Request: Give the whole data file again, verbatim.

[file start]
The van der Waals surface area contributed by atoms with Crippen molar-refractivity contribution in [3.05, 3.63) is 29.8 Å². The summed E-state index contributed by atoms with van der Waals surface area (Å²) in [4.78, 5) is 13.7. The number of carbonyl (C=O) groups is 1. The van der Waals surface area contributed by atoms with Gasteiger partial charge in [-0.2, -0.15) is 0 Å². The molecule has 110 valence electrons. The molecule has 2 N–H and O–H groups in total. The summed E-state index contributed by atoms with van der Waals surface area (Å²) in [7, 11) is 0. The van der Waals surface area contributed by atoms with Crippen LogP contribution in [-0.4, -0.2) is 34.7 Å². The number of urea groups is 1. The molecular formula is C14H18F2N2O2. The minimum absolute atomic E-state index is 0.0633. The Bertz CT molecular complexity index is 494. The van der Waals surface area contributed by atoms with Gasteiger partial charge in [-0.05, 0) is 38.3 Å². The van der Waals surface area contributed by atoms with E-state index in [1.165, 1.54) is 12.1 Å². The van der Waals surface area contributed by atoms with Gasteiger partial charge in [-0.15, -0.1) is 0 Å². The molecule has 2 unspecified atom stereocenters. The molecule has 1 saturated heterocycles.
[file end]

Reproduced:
The van der Waals surface area contributed by atoms with Crippen molar-refractivity contribution in [3.05, 3.63) is 29.8 Å². The summed E-state index contributed by atoms with van der Waals surface area (Å²) in [4.78, 5) is 13.7. The number of carbonyl (C=O) groups is 1. The van der Waals surface area contributed by atoms with Gasteiger partial charge in [-0.2, -0.15) is 0 Å². The molecule has 110 valence electrons. The molecule has 2 N–H and O–H groups in total. The summed E-state index contributed by atoms with van der Waals surface area (Å²) in [7, 11) is 0. The van der Waals surface area contributed by atoms with Crippen LogP contribution in [-0.4, -0.2) is 34.7 Å². The number of urea groups is 1. The molecular formula is C14H18F2N2O2. The minimum absolute atomic E-state index is 0.0633. The Bertz CT molecular complexity index is 494. The van der Waals surface area contributed by atoms with Gasteiger partial charge in [-0.05, 0) is 38.3 Å². The van der Waals surface area contributed by atoms with E-state index in [1.165, 1.54) is 12.1 Å². The van der Waals surface area contributed by atoms with Gasteiger partial charge in [-0.15, -0.1) is 0 Å². The molecule has 2 unspecified atom stereocenters. The molecule has 1 saturated heterocycles.